Volume 53 | Number S3 | December 2018

Abstract List

Richard E. Nelson Ph.D., Ying Suo M.Stat., Warren Pettey M.P.H., C.P.H., Megan Vanneman Ph.D., M.P.H., Ann Elizabeth Montgomery Ph.D., Thomas Byrne Ph.D., Jamison D. Fargo Ph.D., Adi V. Gundlapalli M.D., Ph.D.


To estimate health care utilization and costs incurred by homeless Veterans relative to nonhomeless Veterans and to examine the impact of a homelessness program on these outcomes.

Data Sources/Study Setting

Combined Department of Veterans Affairs () administrative and Medicare claims data.

Study Design

Observational study using longitudinal data from Veterans engaged with the system and enrolled in Medicare. Veterans with administrative evidence of homelessness at any point during 2006–2010 were matched on period of military service to Veterans with no evidence of homelessness.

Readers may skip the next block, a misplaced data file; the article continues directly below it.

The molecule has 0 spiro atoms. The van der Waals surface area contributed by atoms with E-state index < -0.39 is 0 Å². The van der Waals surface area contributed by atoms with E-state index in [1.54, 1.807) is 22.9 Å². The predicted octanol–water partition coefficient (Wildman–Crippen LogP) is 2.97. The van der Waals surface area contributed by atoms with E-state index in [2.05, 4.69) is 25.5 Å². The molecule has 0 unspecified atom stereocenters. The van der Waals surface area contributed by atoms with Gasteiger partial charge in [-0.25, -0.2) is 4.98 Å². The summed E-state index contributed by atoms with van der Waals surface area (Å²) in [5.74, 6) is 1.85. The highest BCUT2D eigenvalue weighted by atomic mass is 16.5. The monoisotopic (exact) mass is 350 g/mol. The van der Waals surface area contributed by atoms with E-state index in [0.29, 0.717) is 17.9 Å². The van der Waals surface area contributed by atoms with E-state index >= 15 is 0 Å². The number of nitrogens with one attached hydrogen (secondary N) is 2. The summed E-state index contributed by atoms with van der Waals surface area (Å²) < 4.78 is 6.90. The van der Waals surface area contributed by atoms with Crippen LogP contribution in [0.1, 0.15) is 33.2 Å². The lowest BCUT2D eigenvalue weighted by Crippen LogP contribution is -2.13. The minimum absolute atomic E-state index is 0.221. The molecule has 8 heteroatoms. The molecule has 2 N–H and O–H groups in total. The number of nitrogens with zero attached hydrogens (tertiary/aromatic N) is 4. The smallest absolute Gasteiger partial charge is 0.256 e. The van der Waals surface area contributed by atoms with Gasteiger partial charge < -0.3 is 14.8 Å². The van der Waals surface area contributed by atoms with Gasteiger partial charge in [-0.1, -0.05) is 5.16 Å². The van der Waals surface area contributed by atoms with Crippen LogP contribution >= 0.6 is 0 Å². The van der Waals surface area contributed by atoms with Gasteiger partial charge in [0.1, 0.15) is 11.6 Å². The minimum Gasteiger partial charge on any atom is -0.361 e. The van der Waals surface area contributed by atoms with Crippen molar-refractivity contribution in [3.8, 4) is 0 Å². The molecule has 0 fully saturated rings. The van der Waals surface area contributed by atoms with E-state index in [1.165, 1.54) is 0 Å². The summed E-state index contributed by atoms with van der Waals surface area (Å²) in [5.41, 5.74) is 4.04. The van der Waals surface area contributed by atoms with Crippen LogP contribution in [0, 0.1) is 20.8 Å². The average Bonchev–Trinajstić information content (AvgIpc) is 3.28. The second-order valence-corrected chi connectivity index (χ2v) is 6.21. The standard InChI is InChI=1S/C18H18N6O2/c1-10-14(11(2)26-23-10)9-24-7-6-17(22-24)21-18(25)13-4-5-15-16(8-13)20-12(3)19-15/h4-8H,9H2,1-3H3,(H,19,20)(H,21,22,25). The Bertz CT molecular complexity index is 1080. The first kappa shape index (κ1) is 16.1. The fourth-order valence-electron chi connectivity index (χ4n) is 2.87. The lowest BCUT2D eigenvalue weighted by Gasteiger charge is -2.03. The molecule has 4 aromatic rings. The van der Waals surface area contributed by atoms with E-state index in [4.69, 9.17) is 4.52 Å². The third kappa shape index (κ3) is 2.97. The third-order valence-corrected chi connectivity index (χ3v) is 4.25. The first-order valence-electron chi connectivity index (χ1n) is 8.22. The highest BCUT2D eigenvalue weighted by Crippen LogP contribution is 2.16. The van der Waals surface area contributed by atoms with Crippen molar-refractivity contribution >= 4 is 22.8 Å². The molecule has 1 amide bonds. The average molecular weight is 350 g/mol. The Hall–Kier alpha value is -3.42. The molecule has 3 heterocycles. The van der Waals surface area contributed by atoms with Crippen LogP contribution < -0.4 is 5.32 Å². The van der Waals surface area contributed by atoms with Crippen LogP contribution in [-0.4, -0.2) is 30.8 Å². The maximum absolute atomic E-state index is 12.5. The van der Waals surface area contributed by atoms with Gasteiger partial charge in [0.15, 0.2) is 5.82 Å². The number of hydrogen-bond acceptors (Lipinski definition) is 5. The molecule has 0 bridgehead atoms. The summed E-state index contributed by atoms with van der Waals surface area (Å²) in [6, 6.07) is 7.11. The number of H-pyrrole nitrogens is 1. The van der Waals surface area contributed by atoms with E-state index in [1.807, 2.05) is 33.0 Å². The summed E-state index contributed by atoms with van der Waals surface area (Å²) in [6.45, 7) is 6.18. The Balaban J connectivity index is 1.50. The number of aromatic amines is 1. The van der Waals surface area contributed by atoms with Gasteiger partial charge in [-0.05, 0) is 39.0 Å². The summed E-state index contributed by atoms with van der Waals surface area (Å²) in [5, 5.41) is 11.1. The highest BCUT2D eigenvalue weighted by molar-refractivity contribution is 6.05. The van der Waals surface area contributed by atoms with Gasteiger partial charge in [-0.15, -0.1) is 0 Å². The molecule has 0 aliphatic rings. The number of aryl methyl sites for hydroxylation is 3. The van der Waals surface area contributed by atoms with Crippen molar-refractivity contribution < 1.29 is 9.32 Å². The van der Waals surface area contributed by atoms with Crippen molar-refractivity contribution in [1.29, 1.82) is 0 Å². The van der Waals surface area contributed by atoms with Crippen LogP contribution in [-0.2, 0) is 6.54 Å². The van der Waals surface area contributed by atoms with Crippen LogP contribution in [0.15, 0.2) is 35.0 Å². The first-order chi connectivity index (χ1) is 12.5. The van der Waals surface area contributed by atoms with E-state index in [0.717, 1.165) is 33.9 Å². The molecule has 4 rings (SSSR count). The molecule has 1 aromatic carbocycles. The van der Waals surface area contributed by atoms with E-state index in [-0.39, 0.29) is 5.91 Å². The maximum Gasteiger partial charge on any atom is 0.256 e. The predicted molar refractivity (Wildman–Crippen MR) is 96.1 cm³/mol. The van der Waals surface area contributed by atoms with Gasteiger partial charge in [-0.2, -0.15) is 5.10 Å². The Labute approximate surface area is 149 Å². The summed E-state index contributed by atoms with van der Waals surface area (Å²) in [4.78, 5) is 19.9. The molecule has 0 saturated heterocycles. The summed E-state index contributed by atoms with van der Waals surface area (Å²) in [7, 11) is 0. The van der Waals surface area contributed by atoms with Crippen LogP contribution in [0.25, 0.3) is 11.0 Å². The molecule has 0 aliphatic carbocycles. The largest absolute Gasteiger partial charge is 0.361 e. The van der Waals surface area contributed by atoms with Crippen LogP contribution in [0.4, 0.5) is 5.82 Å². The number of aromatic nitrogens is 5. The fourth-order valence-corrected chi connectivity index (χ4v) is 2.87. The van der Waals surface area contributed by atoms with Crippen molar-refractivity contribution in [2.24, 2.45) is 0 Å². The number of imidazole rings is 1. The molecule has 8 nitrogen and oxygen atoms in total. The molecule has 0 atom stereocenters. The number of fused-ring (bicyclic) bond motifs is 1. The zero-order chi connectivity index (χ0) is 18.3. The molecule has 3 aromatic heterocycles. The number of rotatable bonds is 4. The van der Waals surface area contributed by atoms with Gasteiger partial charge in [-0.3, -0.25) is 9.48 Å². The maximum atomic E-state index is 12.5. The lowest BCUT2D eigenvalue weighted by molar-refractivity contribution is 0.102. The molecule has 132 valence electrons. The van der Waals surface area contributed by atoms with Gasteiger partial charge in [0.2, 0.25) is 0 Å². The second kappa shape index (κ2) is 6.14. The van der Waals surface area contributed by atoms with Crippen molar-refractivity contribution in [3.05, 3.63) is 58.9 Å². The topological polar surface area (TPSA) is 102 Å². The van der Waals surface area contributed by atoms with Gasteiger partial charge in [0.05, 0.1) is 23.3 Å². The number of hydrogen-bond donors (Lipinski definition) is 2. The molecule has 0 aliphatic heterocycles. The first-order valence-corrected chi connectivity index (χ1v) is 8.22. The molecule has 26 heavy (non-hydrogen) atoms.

Principal Findings

Experience of homelessness was associated with 1.37 (95 percent  = 1.34–1.40) and 0.16 (95 percent  = 0.14–0.17) more outpatient encounters per quarter in and non‐ settings, respectively, and 1.31 (95 percent  = 1.30–1.32) and 0.49 (95 percent  = 0.48–0.49) more inpatient days per quarter in and non‐ hospitals, respectively. These were associated with higher costs. Relative to stably housed Veterans less than 65 years of age, those enrolled in a homelessness program had 94.4 percent (95 percent  = 90.7 percent–98.1 percent) more outpatient visits but 5.5 percent (95 percent  = 3.0 percent–7.9 percent) fewer Medicare outpatient visits.


Homelessness was associated with an increase in and Medicare utilization and cost. A homelessness program decreased use of Medicare outpatient services.